11.03.2005

You know like Moby Dick..but in space


Dear Miss Snark,
In the role agents play as filters between editors at big publishers and the ocean of scribes "out there" how often do fiction editors request works on a certain topic or theme? That is, do you get editors saying over lunch or the phone “God, I'd really love to have a fresh timely novel on whaling and the Bible! Or, gee, where have all the Taylor Caldwells gone? I'd love to see another Tobacco Road Redux; a grit lit meth lab novel; grandma under the Tundra's wheels. You got any southern writers in your stable? (horse whinny in background).”

But seriously, do you mostly pitch novels coming from your writers? Are editors mainly passive and reactive to what you pitch? Or do they in a sense pitch ideas for fiction back to you? Perhaps it makes more sense for editors to stimulate books on nonfiction topics. "Need a book yesterday on nicknames and political scandals in American history! Gotta a writer who can scoot to the task?"


When I get requests from editors for certain kinds of books it is invariably non-fiction and pretty general: "I need more books for my marketing to small business" list.

I've never had an editor ask for Tobacco Road Redux but I've had lots of editors say "I'm looking for the next Lovely Bones".

Editors who love old books will frequently try to bring out new editions of the work. There's at least one story in the trades every year about an editor doing that.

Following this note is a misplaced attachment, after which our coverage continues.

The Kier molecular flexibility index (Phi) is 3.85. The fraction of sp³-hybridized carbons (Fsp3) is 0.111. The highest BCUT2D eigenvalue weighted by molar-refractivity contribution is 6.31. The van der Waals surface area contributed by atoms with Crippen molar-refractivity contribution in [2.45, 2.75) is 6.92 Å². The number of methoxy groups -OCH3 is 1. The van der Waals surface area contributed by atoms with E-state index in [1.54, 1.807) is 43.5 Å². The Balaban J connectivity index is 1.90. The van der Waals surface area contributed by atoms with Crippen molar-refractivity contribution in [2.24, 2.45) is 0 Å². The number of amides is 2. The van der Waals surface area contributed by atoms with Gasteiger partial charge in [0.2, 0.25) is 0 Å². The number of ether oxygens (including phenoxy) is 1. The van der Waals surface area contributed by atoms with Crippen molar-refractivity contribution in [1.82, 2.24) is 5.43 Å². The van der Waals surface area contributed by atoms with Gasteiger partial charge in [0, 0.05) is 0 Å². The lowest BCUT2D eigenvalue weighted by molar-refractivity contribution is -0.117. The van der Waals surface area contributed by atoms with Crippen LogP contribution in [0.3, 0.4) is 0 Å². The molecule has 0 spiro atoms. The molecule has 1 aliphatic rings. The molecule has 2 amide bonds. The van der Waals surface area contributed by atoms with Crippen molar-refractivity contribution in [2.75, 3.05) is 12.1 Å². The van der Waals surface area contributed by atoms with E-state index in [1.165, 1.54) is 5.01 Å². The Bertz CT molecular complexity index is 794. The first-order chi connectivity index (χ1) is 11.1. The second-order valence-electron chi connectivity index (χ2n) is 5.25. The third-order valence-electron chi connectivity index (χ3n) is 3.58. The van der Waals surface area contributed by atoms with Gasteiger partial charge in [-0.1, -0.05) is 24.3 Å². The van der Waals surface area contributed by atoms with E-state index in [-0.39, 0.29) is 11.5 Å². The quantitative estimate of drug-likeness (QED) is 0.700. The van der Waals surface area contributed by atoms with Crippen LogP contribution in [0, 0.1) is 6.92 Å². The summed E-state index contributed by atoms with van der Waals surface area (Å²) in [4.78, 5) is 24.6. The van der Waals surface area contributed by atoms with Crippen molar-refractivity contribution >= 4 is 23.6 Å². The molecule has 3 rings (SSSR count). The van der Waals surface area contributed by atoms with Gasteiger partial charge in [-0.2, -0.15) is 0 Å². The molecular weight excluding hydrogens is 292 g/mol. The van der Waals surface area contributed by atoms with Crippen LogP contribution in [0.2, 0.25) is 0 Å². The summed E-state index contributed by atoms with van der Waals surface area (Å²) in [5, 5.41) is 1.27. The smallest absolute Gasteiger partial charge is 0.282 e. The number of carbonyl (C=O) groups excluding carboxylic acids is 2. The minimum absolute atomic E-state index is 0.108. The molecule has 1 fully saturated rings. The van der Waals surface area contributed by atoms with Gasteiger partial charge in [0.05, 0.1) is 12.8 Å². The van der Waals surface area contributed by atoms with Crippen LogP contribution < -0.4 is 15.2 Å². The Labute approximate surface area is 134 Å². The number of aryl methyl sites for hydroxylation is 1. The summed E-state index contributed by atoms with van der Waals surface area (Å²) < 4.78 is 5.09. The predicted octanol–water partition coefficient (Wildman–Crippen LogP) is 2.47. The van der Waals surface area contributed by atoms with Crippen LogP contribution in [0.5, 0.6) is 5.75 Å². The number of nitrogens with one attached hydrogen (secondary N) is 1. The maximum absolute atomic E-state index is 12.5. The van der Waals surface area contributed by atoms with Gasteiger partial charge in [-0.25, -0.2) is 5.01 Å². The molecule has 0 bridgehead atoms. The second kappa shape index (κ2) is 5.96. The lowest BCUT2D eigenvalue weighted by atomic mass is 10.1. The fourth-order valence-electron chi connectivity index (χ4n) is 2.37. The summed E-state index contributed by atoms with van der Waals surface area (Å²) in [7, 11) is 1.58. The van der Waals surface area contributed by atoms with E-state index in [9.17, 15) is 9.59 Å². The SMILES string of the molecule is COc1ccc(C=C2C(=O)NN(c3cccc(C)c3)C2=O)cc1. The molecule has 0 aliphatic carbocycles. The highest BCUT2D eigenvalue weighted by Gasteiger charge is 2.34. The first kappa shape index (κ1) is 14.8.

So, again, and always, write your best stuff. Don't worry about what editors are looking for. Miss Snark will make them realize in short order that what they really NEED is your book.

2 comments:

Nicholas Colt said...

I think it was Donald Maass who said (I'm paraphrasing), "Everybody's looking for the next great thriller."

So.

Piece of cake. Just write the next great thriller and there you go...

Sal said...

I remember a friend meeting up with his editor at World FantasyCon years back. She told him the publisher would be interested in another REDWALL only with creatures other than mice. ... Anything in the Robert Jordan vein would also have found a slot on their calendar.

So what now? Harry Potter without the wands and broomsticks? Narnia without the lion? A sleuth relegated to a wheelchair due to Guillane Barre syndrome? A history of soy sauce?